Hypertension is divided into three stages. Prehypertension is a systolic blood pressure of 120 to 139 mm Hg, or a diastolic blood pressure of 80 to 89 mm Hg. Stage 1 hypertension is a systolic blood pressure of 140 to 159 mm Hg, or a diastolic blood pressure of 90 to 99 mm Hg. Stage 2 hypertension is a systolic blood pressure of 160 mm Hg or greater, or a diastolic blood pressure of 100 mm Hg or greater. However, guidelines now suggest that drug therapy should be instituted in any person with diabetes and hypertension, regardless of the stage of the disease.
This review focuses on adults with diabetes and stage 1 or stage 2 hypertension, but with no diagnosis of coronary heart disease, diabetic retinopathy, or nephropathy. Most studies on the subject do not differentiate between type 1 and type 2 diabetes, but the underlying epidemiology and ages of the populations studied suggest that more than 95 percent of study participants are likely to have type 2 diabetes.
Incidence and Prevalence
Hypertension is highly prevalent among persons with diabetes. It is about 1.5 to 3 times more common in persons with type 2 diabetes than in the age-matched general population. Using a diagnostic threshold of 140/90 mm Hg, about 40 percent of persons with diabetes have hypertension at 45 years of age, and more than 60 percent have hypertension by 75 years of age. About 30 percent of individuals with type 1 diabetes eventually develop hypertension, usually after they develop diabetic nephropathy. The prevalence of hypertension varies depending on the population studied.
Etiology and Risk Factors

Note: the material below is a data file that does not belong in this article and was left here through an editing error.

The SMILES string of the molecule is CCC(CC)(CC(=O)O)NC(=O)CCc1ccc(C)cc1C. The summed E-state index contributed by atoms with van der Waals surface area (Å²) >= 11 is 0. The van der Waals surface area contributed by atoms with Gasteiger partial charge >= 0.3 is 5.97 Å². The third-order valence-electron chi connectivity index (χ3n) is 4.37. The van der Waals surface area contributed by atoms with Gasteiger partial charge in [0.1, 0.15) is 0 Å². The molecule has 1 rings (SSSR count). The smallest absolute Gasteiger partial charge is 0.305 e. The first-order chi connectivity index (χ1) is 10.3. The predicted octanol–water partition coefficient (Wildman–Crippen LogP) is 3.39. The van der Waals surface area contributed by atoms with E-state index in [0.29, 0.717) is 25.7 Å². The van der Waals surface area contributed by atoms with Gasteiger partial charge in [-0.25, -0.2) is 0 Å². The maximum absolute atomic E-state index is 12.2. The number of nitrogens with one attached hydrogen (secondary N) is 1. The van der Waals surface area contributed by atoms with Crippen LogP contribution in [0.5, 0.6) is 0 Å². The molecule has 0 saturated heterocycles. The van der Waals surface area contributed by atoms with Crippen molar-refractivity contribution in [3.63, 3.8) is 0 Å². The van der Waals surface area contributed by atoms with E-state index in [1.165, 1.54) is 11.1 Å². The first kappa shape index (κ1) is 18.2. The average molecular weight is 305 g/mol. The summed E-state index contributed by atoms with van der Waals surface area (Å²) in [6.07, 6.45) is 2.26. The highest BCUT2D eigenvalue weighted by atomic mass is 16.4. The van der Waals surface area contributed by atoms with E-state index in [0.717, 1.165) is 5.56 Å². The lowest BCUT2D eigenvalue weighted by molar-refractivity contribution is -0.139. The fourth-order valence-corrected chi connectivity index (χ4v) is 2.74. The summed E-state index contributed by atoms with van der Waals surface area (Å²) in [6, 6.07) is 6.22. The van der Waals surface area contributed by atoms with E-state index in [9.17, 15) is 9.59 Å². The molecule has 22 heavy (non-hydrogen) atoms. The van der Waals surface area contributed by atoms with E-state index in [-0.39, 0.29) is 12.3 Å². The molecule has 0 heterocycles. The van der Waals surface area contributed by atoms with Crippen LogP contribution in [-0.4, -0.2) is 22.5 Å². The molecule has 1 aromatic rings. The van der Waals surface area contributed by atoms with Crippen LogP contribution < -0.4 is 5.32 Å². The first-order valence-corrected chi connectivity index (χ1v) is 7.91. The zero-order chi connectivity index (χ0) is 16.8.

The cause of hypertension is multifactorial, complex, and not fully understood. In the general population, there are several major risk factors for hypertension; specific risk factors are not clearly different in persons who have diabetes. Age is the predominant factor; data suggest that prevalence increases with age. Individuals with at least one parent with hypertension are about twice as likely to develop hypertension. In the United States, blacks have a 7 to 10 percent increase in prevalence compared with non-Hispanic whites. Persons who are obese also have greater risk: for each unit increase in body mass index, the prevalence increases by about 1 to 1.5 percent. Insulin resistance is associated with the development of hypertension.
Untreated hypertension in persons with diabetes is associated with high rates of cardiovascular disease (such as myocardial infarction, heart failure, and stroke) and microvascular disease (such as renal disease [including albuminuria, renal insufficiency, and end-stage renal disease] and diabetic retinopathy). In the placebo groups of major trials of hypertension control in type 2 diabetes, major cardiac events occurred in about 4 to 6 percent of persons annually, and were substantially higher in populations with additional risk factors, such as diabetic nephropathy.
EDITOR'S NOTE: Chlortalidone is called chlorthalidone in the United States.
SEARCH DATE: April 2011.
Adapted with permission from Vijan S. Diabetes: treating hypertension. Clin Evid Handbook.